Hero and the Sinking Ships by Richard Hamilton and Sam Hearn
|Hero and the Sinking Ships by Richard Hamilton and Sam Hearn|
|Category: Confident Readers|
|Reviewer: Sue Magee|
|Summary: A splendid caper as Pa and Ma take their family of baby rats to a better life in the Tropics - via Murmansk. Highly recommended for the seven to ten age group.|
|Buy? Yes||Borrow? Yes|
|Pages: 192||Date: August 2008|
|Publisher: Bloomsbury Publishing PLC|
The Morgan Street Rats used to live in heaven – well, that's what it seemed like at the time. They lived in an attic above a gloriously filthy restaurant where they gorged themselves each night on the scraps that the lazy chef had left around and licked the dirty plates. All was well until the restaurant was closed down and the new owner had different standards and a cat called Snarl. Pa, Ma and the six baby rats determined that they would leave for somewhere warmer as soon as the babies were old enough to move. Pa dreamed of the tropics where there are warm sleepy lagoons, full of rotting vegetables. There is a delicious steamy heat, heavy with ripe smells. Fruit falls from the trees and rots on the ground.
And one day they started their journey. Well, they didn't really have much choice when the entire family fell out of the attic into a snowdrift. Geography is not Pa's strongest point and it was perhaps a little unfortunate that he picked a boat that was heading for Murmansk. Even more unfortunate was the fact that it was an old rust bucket that wasn't destined to stay afloat for very long and that was the first of the sinking ships on which Hero, one of the young rats, was to sail.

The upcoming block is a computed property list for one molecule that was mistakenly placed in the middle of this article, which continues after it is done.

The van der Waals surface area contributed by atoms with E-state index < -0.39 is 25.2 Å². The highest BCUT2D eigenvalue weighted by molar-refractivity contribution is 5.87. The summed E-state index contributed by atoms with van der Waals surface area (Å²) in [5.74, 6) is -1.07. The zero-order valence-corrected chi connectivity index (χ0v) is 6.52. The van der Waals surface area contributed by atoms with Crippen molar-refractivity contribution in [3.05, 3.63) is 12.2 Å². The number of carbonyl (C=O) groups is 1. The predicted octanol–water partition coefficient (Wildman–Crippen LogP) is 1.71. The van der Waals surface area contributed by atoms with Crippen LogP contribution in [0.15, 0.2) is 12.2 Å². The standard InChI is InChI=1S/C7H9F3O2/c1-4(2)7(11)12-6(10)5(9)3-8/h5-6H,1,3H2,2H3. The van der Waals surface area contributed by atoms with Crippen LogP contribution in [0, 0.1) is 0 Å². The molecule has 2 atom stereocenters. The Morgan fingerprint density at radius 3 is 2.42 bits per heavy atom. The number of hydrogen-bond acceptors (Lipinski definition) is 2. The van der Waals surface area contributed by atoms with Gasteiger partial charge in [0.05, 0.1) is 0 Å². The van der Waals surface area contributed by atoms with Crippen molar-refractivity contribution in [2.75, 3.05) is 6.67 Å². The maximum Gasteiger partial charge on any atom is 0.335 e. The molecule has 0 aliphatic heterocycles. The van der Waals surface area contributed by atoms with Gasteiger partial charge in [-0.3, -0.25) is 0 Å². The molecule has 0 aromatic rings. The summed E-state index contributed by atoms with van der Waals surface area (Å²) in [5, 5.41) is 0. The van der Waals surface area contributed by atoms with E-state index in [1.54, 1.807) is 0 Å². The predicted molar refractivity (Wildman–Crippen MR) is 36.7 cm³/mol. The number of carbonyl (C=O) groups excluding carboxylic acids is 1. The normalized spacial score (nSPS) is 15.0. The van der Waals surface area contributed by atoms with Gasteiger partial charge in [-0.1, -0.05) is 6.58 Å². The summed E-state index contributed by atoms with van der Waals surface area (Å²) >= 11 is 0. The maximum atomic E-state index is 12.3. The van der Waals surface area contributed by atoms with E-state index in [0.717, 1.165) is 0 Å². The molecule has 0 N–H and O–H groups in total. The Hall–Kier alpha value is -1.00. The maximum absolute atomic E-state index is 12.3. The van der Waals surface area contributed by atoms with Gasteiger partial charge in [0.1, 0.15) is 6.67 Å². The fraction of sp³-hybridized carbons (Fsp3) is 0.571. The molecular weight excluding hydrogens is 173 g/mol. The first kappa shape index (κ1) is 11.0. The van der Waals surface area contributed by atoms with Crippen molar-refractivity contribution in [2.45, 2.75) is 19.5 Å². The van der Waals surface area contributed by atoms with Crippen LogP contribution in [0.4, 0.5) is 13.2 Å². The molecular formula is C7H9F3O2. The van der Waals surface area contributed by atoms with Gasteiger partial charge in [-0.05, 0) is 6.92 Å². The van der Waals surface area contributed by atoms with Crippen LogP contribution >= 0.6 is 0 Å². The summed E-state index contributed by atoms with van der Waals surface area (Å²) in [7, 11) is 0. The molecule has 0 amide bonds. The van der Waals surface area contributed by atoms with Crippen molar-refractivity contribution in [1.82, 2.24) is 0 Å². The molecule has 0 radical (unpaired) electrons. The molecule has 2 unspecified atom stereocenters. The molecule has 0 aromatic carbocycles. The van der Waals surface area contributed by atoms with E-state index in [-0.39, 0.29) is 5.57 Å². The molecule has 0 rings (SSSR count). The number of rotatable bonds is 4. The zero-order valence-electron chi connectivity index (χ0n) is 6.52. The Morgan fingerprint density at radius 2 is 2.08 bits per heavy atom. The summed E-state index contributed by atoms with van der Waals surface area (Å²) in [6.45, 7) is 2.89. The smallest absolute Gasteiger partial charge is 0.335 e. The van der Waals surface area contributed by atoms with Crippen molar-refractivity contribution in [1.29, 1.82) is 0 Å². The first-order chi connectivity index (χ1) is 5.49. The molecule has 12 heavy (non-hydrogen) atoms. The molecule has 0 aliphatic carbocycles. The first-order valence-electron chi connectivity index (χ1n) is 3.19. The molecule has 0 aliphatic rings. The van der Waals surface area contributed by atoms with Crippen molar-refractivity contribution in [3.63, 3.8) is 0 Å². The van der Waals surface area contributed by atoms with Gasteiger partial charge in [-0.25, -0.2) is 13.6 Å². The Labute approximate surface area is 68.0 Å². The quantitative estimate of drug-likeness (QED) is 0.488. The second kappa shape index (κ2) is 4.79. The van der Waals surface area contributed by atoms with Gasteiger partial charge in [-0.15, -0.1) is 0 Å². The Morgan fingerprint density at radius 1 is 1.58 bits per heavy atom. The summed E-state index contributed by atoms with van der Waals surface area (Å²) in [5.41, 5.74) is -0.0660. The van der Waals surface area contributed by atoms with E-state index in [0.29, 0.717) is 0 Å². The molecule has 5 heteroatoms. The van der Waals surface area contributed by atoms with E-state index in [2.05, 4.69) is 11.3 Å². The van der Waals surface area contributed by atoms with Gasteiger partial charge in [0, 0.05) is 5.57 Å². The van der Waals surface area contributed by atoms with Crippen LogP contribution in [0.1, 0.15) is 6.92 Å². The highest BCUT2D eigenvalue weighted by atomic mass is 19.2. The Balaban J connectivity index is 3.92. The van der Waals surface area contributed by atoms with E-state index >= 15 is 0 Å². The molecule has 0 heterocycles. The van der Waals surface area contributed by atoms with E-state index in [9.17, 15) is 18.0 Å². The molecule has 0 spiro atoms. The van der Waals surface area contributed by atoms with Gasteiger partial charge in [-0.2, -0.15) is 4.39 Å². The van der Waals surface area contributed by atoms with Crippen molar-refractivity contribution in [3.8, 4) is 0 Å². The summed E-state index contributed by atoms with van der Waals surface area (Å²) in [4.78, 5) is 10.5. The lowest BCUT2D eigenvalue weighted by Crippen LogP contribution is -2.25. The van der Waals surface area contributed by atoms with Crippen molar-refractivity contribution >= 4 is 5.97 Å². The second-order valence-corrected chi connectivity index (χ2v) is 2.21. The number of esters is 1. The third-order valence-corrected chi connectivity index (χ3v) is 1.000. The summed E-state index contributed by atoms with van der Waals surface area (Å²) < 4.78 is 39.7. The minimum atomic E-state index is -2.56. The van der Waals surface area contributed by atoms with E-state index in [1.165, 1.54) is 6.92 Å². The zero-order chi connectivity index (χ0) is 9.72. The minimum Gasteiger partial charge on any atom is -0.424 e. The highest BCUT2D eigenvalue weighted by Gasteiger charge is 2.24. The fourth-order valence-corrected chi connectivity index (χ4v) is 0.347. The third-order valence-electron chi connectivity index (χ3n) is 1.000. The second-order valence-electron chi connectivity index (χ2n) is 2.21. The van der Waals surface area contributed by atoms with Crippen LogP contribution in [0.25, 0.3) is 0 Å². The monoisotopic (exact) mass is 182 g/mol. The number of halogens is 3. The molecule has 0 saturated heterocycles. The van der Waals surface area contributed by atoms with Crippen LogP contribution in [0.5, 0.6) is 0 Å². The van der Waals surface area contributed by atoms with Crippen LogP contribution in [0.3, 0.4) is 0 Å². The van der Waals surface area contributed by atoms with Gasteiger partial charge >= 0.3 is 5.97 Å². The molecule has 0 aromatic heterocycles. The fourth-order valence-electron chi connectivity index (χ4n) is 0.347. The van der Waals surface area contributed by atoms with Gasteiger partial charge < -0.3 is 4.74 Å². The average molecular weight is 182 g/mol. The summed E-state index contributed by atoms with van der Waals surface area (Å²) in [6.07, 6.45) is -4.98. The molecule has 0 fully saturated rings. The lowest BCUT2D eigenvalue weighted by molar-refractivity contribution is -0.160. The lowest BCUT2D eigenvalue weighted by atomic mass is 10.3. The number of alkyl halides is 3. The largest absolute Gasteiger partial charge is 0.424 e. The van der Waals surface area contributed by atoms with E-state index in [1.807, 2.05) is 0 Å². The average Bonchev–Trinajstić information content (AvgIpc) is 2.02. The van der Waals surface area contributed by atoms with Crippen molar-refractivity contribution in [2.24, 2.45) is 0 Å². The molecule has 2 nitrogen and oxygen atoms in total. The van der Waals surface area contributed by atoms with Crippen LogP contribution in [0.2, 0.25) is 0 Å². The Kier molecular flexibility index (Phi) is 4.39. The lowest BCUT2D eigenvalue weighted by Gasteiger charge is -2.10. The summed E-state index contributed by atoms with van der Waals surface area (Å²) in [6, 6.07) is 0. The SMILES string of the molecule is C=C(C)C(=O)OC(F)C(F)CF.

Richard Hamilton and Sam Hearn are a classy combination. Hamilton doesn't just write a good story – he writes it well. There are some messages in there – rats do spread disease, it's best to be true to yourself and not try to be something that you're not, that some people are not what they seem and that there's a world of difference between being loved and being owned. It's all done with a light touch though – and with no preaching. The message will come through simply because it's part of a real page-turning story.
The characters come of the page. I don't like rats but I couldn't help but hope that all would be well for the Morgan Street family, who worked so hard to make everything come right. One of the reasons that the family is so endearing is the illustrations by Sam Hamilton. He captures their sense of fun, their place in the world and their vulnerability. There's one picture of Captain Oleg Olegovitch with his pet, Blossom the pig and Hero the rat which summed the situation up perfectly.
It's a book which is going to be a favourite with the seven to ten age group. There are some challenging words but the context and even the illustrations are going to help. The need to know what happens to the young rats will keep attention and it's a perfect book for those gaining confidence in their reading abilities.
I'd like to thank the publishers for sending a copy to The Bookbag.
Messrs Hamilton and Hearn have collaborated on several stand-alone books and we can recommend Jack Bolt and the Highwaymen's Hideout. Another classy combination is Paul Stewart and Chris Riddell – start with Barnaby Grimes: Curse of the Night Wolf.
You can read more book reviews or buy Hero and the Sinking Ships by Richard Hamilton and Sam Hearn at Amazon.co.uk.
You can read more book reviews or buy Hero and the Sinking Ships by Richard Hamilton and Sam Hearn at Amazon.com.
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